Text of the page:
After I finished my show, threw on my caftan and came out to greet the bride and thank the Mother of the Bride, a friend of the bride’s pulled me aside, thanked me for putting on a wonderful show, and told me, “The bride has had a rough year and you made her happier than you’ll ever know. The most beautiful part of your show was that you always had your eyes on her. Even when your back was turned, you were always looking over your shoulder and smiling at her.”
I don’t think I slept at ALL that night. Not only had I done a great job and brightened somebody’s day, but I’d also overcome one of my greatest performance fears. At that moment, I knew I could go on and become a stronger, more confident performer – and that I had it in me to deliver even upon dreams and expectations that my clients had built up over a lifetime. As I would later discover through many future bookings, my own quirky, neurotic perfectionist tendencies would actually put me in a perfect place to empathize with brides!
Sometimes, I feel a bit depressed that I didn’t get into weddings much sooner. Sometimes, I wonder what could have been if I came flying out of the gates, zills a-blazin’, and threw myself headlong into the wedding market as soon as I first started performing. Then, I realize, my present situation was meant to be. All of my previous experiences only prepared me to discover my passion – and quickly excel at it.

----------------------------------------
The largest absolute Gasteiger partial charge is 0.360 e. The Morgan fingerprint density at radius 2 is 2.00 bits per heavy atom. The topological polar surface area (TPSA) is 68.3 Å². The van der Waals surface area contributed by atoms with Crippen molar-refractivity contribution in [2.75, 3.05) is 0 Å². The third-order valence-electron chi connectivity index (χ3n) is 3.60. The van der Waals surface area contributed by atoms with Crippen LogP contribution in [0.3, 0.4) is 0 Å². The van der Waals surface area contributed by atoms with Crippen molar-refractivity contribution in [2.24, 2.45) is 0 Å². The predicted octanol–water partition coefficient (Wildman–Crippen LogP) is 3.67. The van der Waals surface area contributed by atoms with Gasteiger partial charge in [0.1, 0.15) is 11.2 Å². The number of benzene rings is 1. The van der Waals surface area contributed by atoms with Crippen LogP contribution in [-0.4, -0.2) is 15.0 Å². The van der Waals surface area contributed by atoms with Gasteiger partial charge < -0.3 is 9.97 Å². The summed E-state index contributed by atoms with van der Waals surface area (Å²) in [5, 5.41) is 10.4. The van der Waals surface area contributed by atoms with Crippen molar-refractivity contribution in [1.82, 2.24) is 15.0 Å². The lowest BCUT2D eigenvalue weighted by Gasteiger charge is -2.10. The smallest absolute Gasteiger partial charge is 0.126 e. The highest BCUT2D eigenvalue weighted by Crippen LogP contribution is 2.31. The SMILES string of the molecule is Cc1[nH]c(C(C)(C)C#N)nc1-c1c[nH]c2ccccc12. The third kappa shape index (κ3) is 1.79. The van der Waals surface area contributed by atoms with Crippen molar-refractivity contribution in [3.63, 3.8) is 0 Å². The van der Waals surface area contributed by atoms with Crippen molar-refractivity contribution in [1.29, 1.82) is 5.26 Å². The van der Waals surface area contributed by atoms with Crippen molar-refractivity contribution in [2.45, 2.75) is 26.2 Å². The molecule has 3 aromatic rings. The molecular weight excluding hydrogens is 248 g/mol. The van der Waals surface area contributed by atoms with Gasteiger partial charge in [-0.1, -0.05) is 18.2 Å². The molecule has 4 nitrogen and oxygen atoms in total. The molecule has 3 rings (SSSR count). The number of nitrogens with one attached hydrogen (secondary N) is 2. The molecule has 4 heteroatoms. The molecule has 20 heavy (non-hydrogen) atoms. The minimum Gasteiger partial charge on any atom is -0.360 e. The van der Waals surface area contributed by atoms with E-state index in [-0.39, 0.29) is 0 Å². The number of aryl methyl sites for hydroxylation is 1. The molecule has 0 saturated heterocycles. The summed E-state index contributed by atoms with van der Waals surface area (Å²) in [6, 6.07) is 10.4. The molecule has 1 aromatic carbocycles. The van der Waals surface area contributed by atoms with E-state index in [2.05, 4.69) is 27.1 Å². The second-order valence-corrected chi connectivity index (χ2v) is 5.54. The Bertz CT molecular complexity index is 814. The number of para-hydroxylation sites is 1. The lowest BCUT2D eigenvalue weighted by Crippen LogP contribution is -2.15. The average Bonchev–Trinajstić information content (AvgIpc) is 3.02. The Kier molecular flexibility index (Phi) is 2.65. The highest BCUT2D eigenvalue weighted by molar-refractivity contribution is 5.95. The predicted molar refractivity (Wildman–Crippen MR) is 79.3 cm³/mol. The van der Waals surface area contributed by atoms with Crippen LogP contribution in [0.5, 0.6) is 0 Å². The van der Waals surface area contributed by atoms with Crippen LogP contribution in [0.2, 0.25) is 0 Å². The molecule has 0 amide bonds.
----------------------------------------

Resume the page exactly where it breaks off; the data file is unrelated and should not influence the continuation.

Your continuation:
Dancers, if you’re reading this – and I know you are – waiting until I was ready to do weddings was the best move I made in my entire career. I am very passionate about this. It doesn’t matter if you’ve been dancing for 1 year or for 1 decade. If you don’t feel confident, prepared or 100% driven to exceed your clients’ expectations….if you have the slightest trace of a diva attitude or a lust for the limelight or inability to put others first….if “fake it ’til you make it” and “oversell and underdeliver” are your strategies to book wedding gigs….if you have no clue how to go from a Persian wedding to a conservative corporate event to an Indian mehendi party….WAIT. Trust me. What’s the worst that could happen? You might have to log in another year or two of having fun and hamming it up dancing at private parties – oh yeah, that just sounds like torture! And it sure beats ruining somebody’s day, or leaving a bad taste in an influential wedding planner’s mouth, and having to do “damage control” after the fact.
To all my savvy bellydance artrepreneurs who are refining their skills, expanding their repertoires, and gaining experience before jumping into weddings, the entire belly dance community AND wedding industry thanks you for your professionalism!
Dancers, how did YOU get into weddings? Share your stories here!
About Carrara: Carrara is a professional belly dancer offering elegant, authentic entertainment for weddings, corporate functions and social events in Orlando and Central Florida. Learn more about Carrara or follow her on Twitter @CarraraNour.